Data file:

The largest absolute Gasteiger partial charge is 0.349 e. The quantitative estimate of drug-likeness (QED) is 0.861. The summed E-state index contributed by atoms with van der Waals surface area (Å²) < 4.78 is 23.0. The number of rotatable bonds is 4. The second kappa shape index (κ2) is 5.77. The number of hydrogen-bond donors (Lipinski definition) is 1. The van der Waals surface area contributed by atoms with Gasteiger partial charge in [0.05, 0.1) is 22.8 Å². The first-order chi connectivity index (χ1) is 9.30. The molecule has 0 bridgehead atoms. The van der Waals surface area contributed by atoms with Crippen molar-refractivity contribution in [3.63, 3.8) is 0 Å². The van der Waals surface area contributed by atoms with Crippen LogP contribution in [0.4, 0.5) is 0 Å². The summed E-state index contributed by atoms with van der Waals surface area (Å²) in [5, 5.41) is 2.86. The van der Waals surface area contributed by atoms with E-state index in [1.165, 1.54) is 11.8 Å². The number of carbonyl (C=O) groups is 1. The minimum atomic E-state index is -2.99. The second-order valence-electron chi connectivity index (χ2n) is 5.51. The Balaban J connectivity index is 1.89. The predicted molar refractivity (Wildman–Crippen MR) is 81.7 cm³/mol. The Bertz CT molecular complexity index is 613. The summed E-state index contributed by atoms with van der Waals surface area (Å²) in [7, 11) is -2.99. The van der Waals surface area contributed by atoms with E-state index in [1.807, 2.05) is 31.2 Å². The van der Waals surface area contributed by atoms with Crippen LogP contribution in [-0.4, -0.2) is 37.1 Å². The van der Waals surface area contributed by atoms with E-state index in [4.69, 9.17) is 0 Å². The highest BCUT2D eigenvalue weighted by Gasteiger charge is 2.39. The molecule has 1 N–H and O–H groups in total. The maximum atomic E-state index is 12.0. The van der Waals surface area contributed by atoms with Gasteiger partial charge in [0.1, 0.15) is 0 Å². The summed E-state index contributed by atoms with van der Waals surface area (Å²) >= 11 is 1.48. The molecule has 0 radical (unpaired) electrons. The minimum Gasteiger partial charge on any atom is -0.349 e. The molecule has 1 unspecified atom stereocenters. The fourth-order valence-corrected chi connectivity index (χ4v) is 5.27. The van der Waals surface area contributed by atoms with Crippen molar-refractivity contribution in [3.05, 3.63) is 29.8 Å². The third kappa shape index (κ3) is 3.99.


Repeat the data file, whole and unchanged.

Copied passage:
The largest absolute Gasteiger partial charge is 0.349 e. The quantitative estimate of drug-likeness (QED) is 0.861. The summed E-state index contributed by atoms with van der Waals surface area (Å²) < 4.78 is 23.0. The number of rotatable bonds is 4. The second kappa shape index (κ2) is 5.77. The number of hydrogen-bond donors (Lipinski definition) is 1. The van der Waals surface area contributed by atoms with Gasteiger partial charge in [0.05, 0.1) is 22.8 Å². The first-order chi connectivity index (χ1) is 9.30. The molecule has 0 bridgehead atoms. The van der Waals surface area contributed by atoms with Crippen molar-refractivity contribution in [3.63, 3.8) is 0 Å². The van der Waals surface area contributed by atoms with Crippen LogP contribution in [0.4, 0.5) is 0 Å². The summed E-state index contributed by atoms with van der Waals surface area (Å²) in [5, 5.41) is 2.86. The van der Waals surface area contributed by atoms with E-state index in [1.165, 1.54) is 11.8 Å². The number of carbonyl (C=O) groups is 1. The minimum atomic E-state index is -2.99. The second-order valence-electron chi connectivity index (χ2n) is 5.51. The Balaban J connectivity index is 1.89. The predicted molar refractivity (Wildman–Crippen MR) is 81.7 cm³/mol. The Bertz CT molecular complexity index is 613. The summed E-state index contributed by atoms with van der Waals surface area (Å²) in [7, 11) is -2.99. The van der Waals surface area contributed by atoms with E-state index in [1.807, 2.05) is 31.2 Å². The van der Waals surface area contributed by atoms with Crippen LogP contribution in [-0.4, -0.2) is 37.1 Å². The van der Waals surface area contributed by atoms with E-state index in [4.69, 9.17) is 0 Å². The highest BCUT2D eigenvalue weighted by Gasteiger charge is 2.39. The molecule has 1 N–H and O–H groups in total. The maximum atomic E-state index is 12.0. The van der Waals surface area contributed by atoms with Gasteiger partial charge in [0.1, 0.15) is 0 Å². The summed E-state index contributed by atoms with van der Waals surface area (Å²) >= 11 is 1.48. The molecule has 0 radical (unpaired) electrons. The minimum Gasteiger partial charge on any atom is -0.349 e. The molecule has 1 unspecified atom stereocenters. The fourth-order valence-corrected chi connectivity index (χ4v) is 5.27. The van der Waals surface area contributed by atoms with Crippen molar-refractivity contribution in [3.05, 3.63) is 29.8 Å². The third kappa shape index (κ3) is 3.99.